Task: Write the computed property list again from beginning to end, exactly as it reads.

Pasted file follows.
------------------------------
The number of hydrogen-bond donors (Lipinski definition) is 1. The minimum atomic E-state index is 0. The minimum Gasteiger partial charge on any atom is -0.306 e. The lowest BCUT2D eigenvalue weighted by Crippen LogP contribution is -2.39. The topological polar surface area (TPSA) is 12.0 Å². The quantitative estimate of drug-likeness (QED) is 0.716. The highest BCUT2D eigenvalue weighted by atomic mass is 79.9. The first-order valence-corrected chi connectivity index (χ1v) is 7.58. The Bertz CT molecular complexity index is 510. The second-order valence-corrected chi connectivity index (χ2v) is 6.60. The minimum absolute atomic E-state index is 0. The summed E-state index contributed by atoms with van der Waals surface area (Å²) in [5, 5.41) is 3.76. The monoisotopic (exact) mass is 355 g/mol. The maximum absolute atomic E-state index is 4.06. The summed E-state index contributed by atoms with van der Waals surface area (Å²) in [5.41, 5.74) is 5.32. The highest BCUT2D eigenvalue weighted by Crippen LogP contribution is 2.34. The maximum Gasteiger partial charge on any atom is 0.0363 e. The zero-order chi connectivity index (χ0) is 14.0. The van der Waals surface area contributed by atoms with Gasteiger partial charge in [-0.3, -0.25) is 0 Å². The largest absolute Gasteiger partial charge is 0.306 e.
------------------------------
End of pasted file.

The number of hydrogen-bond donors (Lipinski definition) is 1. The minimum atomic E-state index is 0. The minimum Gasteiger partial charge on any atom is -0.306 e. The lowest BCUT2D eigenvalue weighted by Crippen LogP contribution is -2.39. The topological polar surface area (TPSA) is 12.0 Å². The quantitative estimate of drug-likeness (QED) is 0.716. The highest BCUT2D eigenvalue weighted by atomic mass is 79.9. The first-order valence-corrected chi connectivity index (χ1v) is 7.58. The Bertz CT molecular complexity index is 510. The second-order valence-corrected chi connectivity index (χ2v) is 6.60. The minimum absolute atomic E-state index is 0. The summed E-state index contributed by atoms with van der Waals surface area (Å²) in [5, 5.41) is 3.76. The monoisotopic (exact) mass is 355 g/mol. The maximum absolute atomic E-state index is 4.06. The summed E-state index contributed by atoms with van der Waals surface area (Å²) in [5.41, 5.74) is 5.32. The highest BCUT2D eigenvalue weighted by Crippen LogP contribution is 2.34. The maximum Gasteiger partial charge on any atom is 0.0363 e. The zero-order chi connectivity index (χ0) is 14.0. The van der Waals surface area contributed by atoms with Gasteiger partial charge in [-0.3, -0.25) is 0 Å². The largest absolute Gasteiger partial charge is 0.306 e.